Bigger, stronger, faster teams do NOT always win, as Superbowls I-III affirmed … many of the most hallowed records in sport still stand despite the heavier and by inference yours better players. Why?If bigger nee heavier is better, Jamarcus Riussell and Jared Lorenzen wouldst be HOF NFL QBs…any day now, probably.

    Some 44 years after he departed no one has topped Jim Brown’s per yard carry average for the large sample size nee carries and years he played.

    Joe DiMaggio’s 56 straight and Ted Williams .400+ average still dominate.

    Wilt Chamberlain’s 100 pts. in a game be still sacrosanct.

    Little 6’0 190 (or low as 178 Superbowl IV) Len Dawson still holds the pro football record most consecutive seasons leading in completion %, 6. That was as KC Chiefs fans know almost 40 years ago…so much for all the over-hyped Montana’s, Elway’s, Marino’s, Mannings & the like who even with the advent rules changes to boost offenses and limit defenses, fail to match Lenny D. All heavier, bigger, stronger, yadda, yadda, yadda.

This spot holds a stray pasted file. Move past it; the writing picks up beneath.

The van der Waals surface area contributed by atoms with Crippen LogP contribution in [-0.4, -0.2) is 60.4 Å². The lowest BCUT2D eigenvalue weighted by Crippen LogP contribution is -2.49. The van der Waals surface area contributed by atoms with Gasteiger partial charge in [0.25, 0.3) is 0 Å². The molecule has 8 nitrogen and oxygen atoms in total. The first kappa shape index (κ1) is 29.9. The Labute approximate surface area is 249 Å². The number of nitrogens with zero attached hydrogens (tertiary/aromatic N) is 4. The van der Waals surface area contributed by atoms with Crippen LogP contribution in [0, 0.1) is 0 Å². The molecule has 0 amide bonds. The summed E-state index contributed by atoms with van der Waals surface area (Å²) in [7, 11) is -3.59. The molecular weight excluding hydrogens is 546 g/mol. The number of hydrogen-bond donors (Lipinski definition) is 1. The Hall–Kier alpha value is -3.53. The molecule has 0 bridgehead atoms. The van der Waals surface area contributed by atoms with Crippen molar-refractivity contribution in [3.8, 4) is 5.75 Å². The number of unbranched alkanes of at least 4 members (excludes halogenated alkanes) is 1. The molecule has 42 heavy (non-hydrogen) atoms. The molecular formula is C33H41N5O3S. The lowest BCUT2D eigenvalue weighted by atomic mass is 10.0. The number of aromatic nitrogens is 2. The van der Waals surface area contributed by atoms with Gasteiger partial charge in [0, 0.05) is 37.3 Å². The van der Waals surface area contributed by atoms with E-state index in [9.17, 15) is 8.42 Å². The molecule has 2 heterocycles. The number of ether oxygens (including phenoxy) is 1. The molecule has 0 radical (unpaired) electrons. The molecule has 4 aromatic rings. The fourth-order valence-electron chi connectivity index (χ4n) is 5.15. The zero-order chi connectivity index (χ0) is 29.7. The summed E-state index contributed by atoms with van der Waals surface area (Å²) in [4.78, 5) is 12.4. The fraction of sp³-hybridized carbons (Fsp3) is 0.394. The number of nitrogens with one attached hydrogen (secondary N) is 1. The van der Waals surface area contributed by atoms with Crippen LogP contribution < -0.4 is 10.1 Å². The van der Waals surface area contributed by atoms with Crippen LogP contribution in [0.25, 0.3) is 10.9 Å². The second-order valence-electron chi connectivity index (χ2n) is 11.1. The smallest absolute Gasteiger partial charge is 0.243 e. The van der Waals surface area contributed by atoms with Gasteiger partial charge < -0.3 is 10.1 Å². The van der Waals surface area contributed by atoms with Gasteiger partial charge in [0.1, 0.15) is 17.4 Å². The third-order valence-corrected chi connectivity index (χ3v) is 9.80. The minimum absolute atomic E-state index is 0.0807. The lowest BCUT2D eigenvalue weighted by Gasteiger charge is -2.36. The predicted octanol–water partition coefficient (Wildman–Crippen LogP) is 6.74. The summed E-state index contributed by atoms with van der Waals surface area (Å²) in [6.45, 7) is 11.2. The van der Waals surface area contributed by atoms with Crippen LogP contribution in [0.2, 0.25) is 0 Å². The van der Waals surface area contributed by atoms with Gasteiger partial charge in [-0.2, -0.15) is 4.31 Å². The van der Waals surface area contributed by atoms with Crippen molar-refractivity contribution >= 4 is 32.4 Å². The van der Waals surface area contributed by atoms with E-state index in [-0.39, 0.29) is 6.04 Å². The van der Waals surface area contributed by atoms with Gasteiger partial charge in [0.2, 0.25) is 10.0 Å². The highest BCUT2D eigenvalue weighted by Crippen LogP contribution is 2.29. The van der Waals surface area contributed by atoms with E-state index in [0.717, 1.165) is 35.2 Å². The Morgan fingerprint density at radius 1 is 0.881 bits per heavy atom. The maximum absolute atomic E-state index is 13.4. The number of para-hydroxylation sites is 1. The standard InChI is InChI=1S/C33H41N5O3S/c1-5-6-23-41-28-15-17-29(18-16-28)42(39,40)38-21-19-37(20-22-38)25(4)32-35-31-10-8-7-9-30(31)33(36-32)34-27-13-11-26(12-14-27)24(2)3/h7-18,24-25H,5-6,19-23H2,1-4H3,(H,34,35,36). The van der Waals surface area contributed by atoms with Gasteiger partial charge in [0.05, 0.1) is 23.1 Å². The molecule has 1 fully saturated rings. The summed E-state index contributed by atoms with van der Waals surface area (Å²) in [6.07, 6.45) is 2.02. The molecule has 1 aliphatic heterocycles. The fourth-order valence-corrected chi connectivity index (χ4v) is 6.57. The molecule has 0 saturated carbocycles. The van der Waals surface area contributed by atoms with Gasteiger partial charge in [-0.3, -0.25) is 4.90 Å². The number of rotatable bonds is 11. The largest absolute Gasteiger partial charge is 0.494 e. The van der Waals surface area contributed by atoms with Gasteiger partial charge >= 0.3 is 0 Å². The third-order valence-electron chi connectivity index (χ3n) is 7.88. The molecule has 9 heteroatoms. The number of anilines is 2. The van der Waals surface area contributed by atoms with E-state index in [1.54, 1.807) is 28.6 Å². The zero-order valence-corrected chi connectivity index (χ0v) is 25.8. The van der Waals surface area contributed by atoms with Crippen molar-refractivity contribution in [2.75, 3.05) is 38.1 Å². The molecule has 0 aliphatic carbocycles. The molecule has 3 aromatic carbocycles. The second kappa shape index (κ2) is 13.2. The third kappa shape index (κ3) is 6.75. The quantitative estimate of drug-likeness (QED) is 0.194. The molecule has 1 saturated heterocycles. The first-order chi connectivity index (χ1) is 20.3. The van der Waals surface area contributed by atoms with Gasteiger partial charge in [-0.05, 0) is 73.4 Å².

So much for the better, larger, modern players.

    Yesteryear rules, as ever willst!


  • March 13, 2009  - anonymous says:

    …similar to how I rule the rear-ends of horses the world over!

  • March 13, 2009  - Devildog 1976 says:

    AnonymousRintintinWell as I stated I did have to go to work, my money tree died. I looke over all of the active rosters and as of my last post @ 1045 today the following information is correct. There are 25 players listed as FB in the AFC, two teams do not carry a FB, NE, and Indi. Two teams list three, Den. and Oak.Total combine wt is 6,213, lowest is 233, heaviest is 264, and the average is 248.52.

  • March 13, 2009  - Devildog 1976 says:

    the listing for the NFC are a little different.
    There are 28 players listed as FB, None of the teams are without a FB. Their total combine wt is 7,037, lowest is 230, heaviest is 310, and the average is 251.32. Jon Bradley is listed as the FB @ 310 for the Lions.